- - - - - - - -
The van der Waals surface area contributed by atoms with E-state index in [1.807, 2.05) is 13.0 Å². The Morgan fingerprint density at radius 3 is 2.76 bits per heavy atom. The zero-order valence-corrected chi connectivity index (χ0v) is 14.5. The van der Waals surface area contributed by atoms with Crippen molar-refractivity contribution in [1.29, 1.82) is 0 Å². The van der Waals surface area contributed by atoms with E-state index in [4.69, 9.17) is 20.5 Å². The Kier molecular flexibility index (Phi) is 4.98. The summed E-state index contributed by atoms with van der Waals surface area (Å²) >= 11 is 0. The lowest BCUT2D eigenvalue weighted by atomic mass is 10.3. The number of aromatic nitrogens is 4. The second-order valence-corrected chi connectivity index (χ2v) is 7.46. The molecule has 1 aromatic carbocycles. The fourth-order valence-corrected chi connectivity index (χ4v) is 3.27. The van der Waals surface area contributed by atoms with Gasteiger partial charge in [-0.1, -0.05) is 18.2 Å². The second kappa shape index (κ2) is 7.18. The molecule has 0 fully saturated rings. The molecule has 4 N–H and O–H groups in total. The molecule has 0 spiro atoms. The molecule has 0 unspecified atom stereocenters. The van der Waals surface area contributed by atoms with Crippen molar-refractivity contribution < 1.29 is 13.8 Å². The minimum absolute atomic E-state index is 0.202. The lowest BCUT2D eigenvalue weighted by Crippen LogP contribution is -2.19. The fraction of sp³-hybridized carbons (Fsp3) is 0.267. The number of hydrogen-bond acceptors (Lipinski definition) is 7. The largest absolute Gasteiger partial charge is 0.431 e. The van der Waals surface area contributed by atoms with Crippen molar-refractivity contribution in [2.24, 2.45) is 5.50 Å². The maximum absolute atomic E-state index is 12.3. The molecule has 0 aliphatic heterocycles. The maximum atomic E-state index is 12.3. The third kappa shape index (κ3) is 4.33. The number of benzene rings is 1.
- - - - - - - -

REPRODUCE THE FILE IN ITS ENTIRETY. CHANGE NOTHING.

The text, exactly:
The van der Waals surface area contributed by atoms with E-state index in [1.807, 2.05) is 13.0 Å². The Morgan fingerprint density at radius 3 is 2.76 bits per heavy atom. The zero-order valence-corrected chi connectivity index (χ0v) is 14.5. The van der Waals surface area contributed by atoms with Crippen molar-refractivity contribution in [1.29, 1.82) is 0 Å². The van der Waals surface area contributed by atoms with E-state index in [4.69, 9.17) is 20.5 Å². The Kier molecular flexibility index (Phi) is 4.98. The summed E-state index contributed by atoms with van der Waals surface area (Å²) >= 11 is 0. The lowest BCUT2D eigenvalue weighted by atomic mass is 10.3. The number of aromatic nitrogens is 4. The second-order valence-corrected chi connectivity index (χ2v) is 7.46. The molecule has 1 aromatic carbocycles. The fourth-order valence-corrected chi connectivity index (χ4v) is 3.27. The van der Waals surface area contributed by atoms with Gasteiger partial charge in [-0.1, -0.05) is 18.2 Å². The second kappa shape index (κ2) is 7.18. The molecule has 0 fully saturated rings. The molecule has 4 N–H and O–H groups in total. The molecule has 0 spiro atoms. The molecule has 0 unspecified atom stereocenters. The van der Waals surface area contributed by atoms with Crippen molar-refractivity contribution < 1.29 is 13.8 Å². The minimum absolute atomic E-state index is 0.202. The lowest BCUT2D eigenvalue weighted by Crippen LogP contribution is -2.19. The fraction of sp³-hybridized carbons (Fsp3) is 0.267. The number of hydrogen-bond acceptors (Lipinski definition) is 7. The largest absolute Gasteiger partial charge is 0.431 e. The van der Waals surface area contributed by atoms with Crippen molar-refractivity contribution in [2.24, 2.45) is 5.50 Å². The maximum absolute atomic E-state index is 12.3. The molecule has 0 aliphatic heterocycles. The maximum atomic E-state index is 12.3. The third kappa shape index (κ3) is 4.33. The number of benzene rings is 1.